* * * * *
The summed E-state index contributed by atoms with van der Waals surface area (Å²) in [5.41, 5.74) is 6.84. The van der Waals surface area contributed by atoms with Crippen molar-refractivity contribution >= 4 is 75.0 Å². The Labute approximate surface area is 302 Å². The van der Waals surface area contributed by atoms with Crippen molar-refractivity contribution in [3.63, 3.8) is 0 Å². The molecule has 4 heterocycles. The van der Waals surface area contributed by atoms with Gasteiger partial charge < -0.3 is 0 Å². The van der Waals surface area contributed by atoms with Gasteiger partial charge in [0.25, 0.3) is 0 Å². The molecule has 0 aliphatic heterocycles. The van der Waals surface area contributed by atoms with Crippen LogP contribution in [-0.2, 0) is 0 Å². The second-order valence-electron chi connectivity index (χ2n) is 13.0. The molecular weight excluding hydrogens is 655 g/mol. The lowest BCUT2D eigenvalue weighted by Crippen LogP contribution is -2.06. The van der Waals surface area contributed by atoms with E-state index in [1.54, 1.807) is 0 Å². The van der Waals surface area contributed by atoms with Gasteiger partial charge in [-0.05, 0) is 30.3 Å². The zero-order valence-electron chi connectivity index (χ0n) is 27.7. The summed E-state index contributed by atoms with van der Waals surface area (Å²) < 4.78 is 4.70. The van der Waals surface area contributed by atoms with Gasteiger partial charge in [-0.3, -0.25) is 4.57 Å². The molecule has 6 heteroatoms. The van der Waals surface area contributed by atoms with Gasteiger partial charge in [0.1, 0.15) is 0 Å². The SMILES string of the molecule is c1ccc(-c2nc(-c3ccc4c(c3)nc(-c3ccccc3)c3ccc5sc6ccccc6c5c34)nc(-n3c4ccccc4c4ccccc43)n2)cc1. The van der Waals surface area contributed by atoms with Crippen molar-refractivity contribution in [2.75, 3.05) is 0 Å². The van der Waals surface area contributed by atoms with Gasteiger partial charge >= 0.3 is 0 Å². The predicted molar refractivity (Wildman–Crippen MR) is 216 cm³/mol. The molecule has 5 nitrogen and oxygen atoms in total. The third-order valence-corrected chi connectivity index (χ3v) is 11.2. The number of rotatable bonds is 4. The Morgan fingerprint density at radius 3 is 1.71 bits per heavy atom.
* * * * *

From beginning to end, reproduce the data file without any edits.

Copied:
The summed E-state index contributed by atoms with van der Waals surface area (Å²) in [5.41, 5.74) is 6.84. The van der Waals surface area contributed by atoms with Crippen molar-refractivity contribution >= 4 is 75.0 Å². The Labute approximate surface area is 302 Å². The van der Waals surface area contributed by atoms with Crippen molar-refractivity contribution in [3.63, 3.8) is 0 Å². The molecule has 4 heterocycles. The van der Waals surface area contributed by atoms with Gasteiger partial charge < -0.3 is 0 Å². The van der Waals surface area contributed by atoms with Gasteiger partial charge in [0.25, 0.3) is 0 Å². The molecule has 0 aliphatic heterocycles. The van der Waals surface area contributed by atoms with Crippen LogP contribution in [-0.2, 0) is 0 Å². The second-order valence-electron chi connectivity index (χ2n) is 13.0. The molecular weight excluding hydrogens is 655 g/mol. The lowest BCUT2D eigenvalue weighted by Crippen LogP contribution is -2.06. The van der Waals surface area contributed by atoms with E-state index in [1.54, 1.807) is 0 Å². The van der Waals surface area contributed by atoms with Gasteiger partial charge in [-0.05, 0) is 30.3 Å². The zero-order valence-electron chi connectivity index (χ0n) is 27.7. The summed E-state index contributed by atoms with van der Waals surface area (Å²) < 4.78 is 4.70. The van der Waals surface area contributed by atoms with Gasteiger partial charge in [-0.3, -0.25) is 4.57 Å². The molecule has 6 heteroatoms. The van der Waals surface area contributed by atoms with Gasteiger partial charge in [0.1, 0.15) is 0 Å². The SMILES string of the molecule is c1ccc(-c2nc(-c3ccc4c(c3)nc(-c3ccccc3)c3ccc5sc6ccccc6c5c34)nc(-n3c4ccccc4c4ccccc43)n2)cc1. The van der Waals surface area contributed by atoms with Crippen molar-refractivity contribution in [2.75, 3.05) is 0 Å². The van der Waals surface area contributed by atoms with Gasteiger partial charge >= 0.3 is 0 Å². The predicted molar refractivity (Wildman–Crippen MR) is 216 cm³/mol. The molecule has 5 nitrogen and oxygen atoms in total. The third-order valence-corrected chi connectivity index (χ3v) is 11.2. The number of rotatable bonds is 4. The Morgan fingerprint density at radius 3 is 1.71 bits per heavy atom.